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Evaluating the Toxicity Reduction with CT-Ventilation Functional Avoidance Radiation Therapy

Y Vinogradskiy

Y Vinogradskiy1*, Y Miyasaka2 , N Kadoya2 , R Castillo3 , E Castillo4 , T Guerrero4 , T Yamamoto5 , (1) University of Colorado Denver, Aurora, CO, (2) Tohoku University Graduate School of Medicine, Sendal, Miyagi, (3) University Texas Medical Branch of Galveston, League City, TX, (4) Beaumont Health System, Royal Oak, Michigan, (5) UC Davis School of Medicine, Sacramento, CA


WE-AB-202-1 (Wednesday, August 3, 2016) 7:30 AM - 9:30 AM Room: 202

Purpose: CT-ventilation is an exciting new imaging modality that uses 4DCTs to calculate lung ventilation. Studies have proposed to use 4DCT-ventilation imaging for functional avoidance radiotherapy which implies designing treatment plans to spare functional portions of the lung. Although retrospective studies have been performed to evaluate the dosimetric gains to functional lung; no work has been done to translate the dosimetric gains to an improvement in pulmonary toxicity. The purpose of our work was to evaluate the potential reduction in toxicity for 4DCT-ventilation based functional avoidance.

Methods: 70 lung cancer patients with 4DCT imaging were used for the study. CT-ventilation maps were calculated using the patient’s 4DCT, deformable image registrations, and a density-change-based algorithm. Radiation pneumonitis was graded using imaging and clinical information. Log-likelihood methods were used to fit a normal-tissue-complication-probability (NTCP) model predicting grade 2+ radiation pneumonitis as a function of doses (mean and V20) to functional lung (>15% ventilation). For 20 patients a functional plan was generated that reduced dose to functional lung while meeting RTOG 0617-based constraints. The NTCP model was applied to the functional plan to determine the reduction in toxicity with functional planning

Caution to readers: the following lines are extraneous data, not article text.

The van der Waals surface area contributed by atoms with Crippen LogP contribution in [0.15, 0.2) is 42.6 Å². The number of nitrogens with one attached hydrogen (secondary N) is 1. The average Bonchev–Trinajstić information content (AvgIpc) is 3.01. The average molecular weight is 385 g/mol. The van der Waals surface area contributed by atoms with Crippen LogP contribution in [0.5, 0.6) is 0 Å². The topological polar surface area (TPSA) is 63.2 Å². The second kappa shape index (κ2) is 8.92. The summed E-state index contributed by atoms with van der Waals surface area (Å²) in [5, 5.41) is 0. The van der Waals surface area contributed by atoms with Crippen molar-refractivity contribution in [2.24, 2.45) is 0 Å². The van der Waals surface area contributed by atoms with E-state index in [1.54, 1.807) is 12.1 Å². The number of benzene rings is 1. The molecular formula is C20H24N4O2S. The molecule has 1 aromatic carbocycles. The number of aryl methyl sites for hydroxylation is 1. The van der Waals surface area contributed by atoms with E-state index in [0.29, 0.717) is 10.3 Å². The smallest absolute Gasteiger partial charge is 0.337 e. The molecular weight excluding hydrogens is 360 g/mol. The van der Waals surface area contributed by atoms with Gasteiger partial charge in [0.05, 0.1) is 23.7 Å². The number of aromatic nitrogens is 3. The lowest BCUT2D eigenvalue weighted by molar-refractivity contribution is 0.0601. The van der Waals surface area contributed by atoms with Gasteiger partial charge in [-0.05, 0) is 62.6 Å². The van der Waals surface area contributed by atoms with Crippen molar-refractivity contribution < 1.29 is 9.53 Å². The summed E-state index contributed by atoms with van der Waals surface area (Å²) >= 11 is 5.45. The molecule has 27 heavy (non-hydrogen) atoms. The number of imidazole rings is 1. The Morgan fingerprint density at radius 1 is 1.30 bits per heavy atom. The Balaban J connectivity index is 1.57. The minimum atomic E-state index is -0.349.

Results: The mean dose to functional lung was 16.8 and 17.7 Gy with the functional and clinical plans respectively. The corresponding grade 2+ pneumonitis probability was 26.9% with the clinically-used plan and 24.6% with the functional plan (8.5% reduction). The V20-based grade 2+ pneumonitis probability was 23.7% with the clinically-used plan and reduced to 19.6% with the functional plan (20.9% reduction).

Conclusion: Our results revealed a reduction of 9-20% in complication probability with functional planning. To our knowledge this is the first study to apply complication probability to convert dosimetric results to toxicity improvement. The results presented in the current work provide seminal data for prospective clinical trials in functional avoidance.

Funding Support, Disclosures, and Conflict of Interest: YV discloses funding from State of Colorado. TY discloses National Lung Cancer Partnership Young Investigator Research grant

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